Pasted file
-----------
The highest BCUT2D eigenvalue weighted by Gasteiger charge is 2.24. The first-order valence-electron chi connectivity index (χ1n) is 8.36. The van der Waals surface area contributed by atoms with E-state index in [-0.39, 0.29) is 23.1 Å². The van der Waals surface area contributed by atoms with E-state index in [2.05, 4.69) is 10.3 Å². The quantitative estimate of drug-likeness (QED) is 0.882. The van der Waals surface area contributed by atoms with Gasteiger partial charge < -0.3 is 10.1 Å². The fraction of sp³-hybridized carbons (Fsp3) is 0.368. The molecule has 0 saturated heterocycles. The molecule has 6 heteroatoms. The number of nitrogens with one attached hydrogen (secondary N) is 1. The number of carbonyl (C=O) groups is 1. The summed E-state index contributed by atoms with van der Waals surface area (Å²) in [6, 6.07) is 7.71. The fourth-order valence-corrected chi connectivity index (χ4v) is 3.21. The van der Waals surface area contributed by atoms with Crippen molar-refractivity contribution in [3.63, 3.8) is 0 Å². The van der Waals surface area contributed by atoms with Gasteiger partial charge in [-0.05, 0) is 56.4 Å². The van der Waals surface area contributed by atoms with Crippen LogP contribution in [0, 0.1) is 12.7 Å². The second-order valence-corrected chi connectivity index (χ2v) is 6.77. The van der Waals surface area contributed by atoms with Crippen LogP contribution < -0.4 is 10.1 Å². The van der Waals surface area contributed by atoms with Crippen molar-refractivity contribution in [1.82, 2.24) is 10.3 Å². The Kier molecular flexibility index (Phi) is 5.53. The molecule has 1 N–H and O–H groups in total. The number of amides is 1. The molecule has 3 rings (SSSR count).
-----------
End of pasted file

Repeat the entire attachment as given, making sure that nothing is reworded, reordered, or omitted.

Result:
The highest BCUT2D eigenvalue weighted by Gasteiger charge is 2.24. The first-order valence-electron chi connectivity index (χ1n) is 8.36. The van der Waals surface area contributed by atoms with E-state index in [-0.39, 0.29) is 23.1 Å². The van der Waals surface area contributed by atoms with E-state index in [2.05, 4.69) is 10.3 Å². The quantitative estimate of drug-likeness (QED) is 0.882. The van der Waals surface area contributed by atoms with Gasteiger partial charge < -0.3 is 10.1 Å². The fraction of sp³-hybridized carbons (Fsp3) is 0.368. The molecule has 0 saturated heterocycles. The molecule has 6 heteroatoms. The number of nitrogens with one attached hydrogen (secondary N) is 1. The number of carbonyl (C=O) groups is 1. The summed E-state index contributed by atoms with van der Waals surface area (Å²) in [6, 6.07) is 7.71. The fourth-order valence-corrected chi connectivity index (χ4v) is 3.21. The van der Waals surface area contributed by atoms with Crippen molar-refractivity contribution in [3.63, 3.8) is 0 Å². The van der Waals surface area contributed by atoms with Gasteiger partial charge in [-0.05, 0) is 56.4 Å². The van der Waals surface area contributed by atoms with Crippen LogP contribution in [0, 0.1) is 12.7 Å². The second-order valence-corrected chi connectivity index (χ2v) is 6.77. The van der Waals surface area contributed by atoms with Crippen LogP contribution < -0.4 is 10.1 Å². The van der Waals surface area contributed by atoms with Crippen molar-refractivity contribution in [1.82, 2.24) is 10.3 Å². The Kier molecular flexibility index (Phi) is 5.53. The molecule has 1 N–H and O–H groups in total. The number of amides is 1. The molecule has 3 rings (SSSR count).